Catullus on kisses again: for more, see here. Nights were dark in the ancient world but the stars, remote but attentive, can see well enough what is going on. See the blog post for Van Gogh’s starry night.
To scroll both versions of the poem at the same time - tap inside one box to select it and then scroll.
Quaeris quot mihi basiationes
tuae, Lesbia, sint satis superque.
quam magnus numerus Libyssae harenae
lasarpiciferis iacet Cyrenis
oraclum Iovis inter aestuosi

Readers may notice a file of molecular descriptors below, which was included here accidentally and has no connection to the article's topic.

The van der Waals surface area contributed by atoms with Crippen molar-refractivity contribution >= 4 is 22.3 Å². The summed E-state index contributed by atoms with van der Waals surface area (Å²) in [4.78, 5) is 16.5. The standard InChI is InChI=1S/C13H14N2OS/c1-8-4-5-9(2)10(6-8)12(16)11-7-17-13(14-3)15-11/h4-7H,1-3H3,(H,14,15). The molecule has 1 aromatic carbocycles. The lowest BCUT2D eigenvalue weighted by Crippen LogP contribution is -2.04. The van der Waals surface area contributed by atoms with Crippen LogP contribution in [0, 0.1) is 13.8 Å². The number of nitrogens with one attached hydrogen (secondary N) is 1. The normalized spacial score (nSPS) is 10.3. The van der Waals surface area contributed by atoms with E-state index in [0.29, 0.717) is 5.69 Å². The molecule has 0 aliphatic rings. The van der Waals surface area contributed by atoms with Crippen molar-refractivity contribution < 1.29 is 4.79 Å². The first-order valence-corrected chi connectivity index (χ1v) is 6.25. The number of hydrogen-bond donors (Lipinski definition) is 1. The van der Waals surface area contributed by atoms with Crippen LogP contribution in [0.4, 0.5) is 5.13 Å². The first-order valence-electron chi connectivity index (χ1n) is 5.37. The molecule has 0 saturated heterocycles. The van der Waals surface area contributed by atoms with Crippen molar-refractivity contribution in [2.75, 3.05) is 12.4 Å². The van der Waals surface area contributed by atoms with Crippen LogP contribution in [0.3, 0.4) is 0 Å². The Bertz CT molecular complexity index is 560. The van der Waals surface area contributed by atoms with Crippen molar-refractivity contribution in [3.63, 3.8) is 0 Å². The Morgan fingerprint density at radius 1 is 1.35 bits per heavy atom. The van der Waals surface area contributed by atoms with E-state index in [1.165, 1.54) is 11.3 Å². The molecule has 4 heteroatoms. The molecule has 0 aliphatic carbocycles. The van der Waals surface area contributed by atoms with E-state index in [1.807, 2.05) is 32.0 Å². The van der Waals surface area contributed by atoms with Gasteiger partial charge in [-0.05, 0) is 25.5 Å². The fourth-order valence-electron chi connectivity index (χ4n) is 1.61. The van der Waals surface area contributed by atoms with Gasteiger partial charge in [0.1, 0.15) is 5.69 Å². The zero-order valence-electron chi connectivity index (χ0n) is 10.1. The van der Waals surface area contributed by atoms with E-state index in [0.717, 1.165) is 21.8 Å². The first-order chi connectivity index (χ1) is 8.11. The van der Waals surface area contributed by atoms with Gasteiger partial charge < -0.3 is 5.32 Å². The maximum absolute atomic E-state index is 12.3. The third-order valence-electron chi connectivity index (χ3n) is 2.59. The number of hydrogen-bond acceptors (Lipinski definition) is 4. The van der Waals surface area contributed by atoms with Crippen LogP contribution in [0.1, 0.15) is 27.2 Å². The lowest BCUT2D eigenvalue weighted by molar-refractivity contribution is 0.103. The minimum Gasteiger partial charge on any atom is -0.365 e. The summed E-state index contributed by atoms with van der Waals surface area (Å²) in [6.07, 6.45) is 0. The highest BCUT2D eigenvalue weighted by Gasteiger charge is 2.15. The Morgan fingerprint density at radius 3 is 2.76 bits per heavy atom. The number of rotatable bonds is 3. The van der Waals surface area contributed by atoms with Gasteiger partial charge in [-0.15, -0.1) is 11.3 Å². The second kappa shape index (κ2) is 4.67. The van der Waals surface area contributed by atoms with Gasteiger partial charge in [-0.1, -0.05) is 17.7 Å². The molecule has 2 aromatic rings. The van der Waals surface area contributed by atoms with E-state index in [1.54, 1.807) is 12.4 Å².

et Batti veteris sacrum sepulcrum:
aut quam sidera multa, cum tacet nox,
furtivos hominum vident amores:
tam te basia multa basiare
vesano satis et super Catullo est.
quae nec pernumerare curiosi
possint nec mala fascinare lingua.
You ask, how many of your kisses, Lesbia,
might be enough for me and more.
As big a number as the Libyan sands
that lie in incense-bearing Cyrene between
the oracle of sweltering Jupiter
and the sacred tomb of ancient Battus;
or the number of stars, when the night is still,
that look down on the furtive love-affairs of men:
that’s the number of kisses to give you that
would be enough and more for mad Catullus,
which pryers could not count, or cast
a spell on with malicious tongues.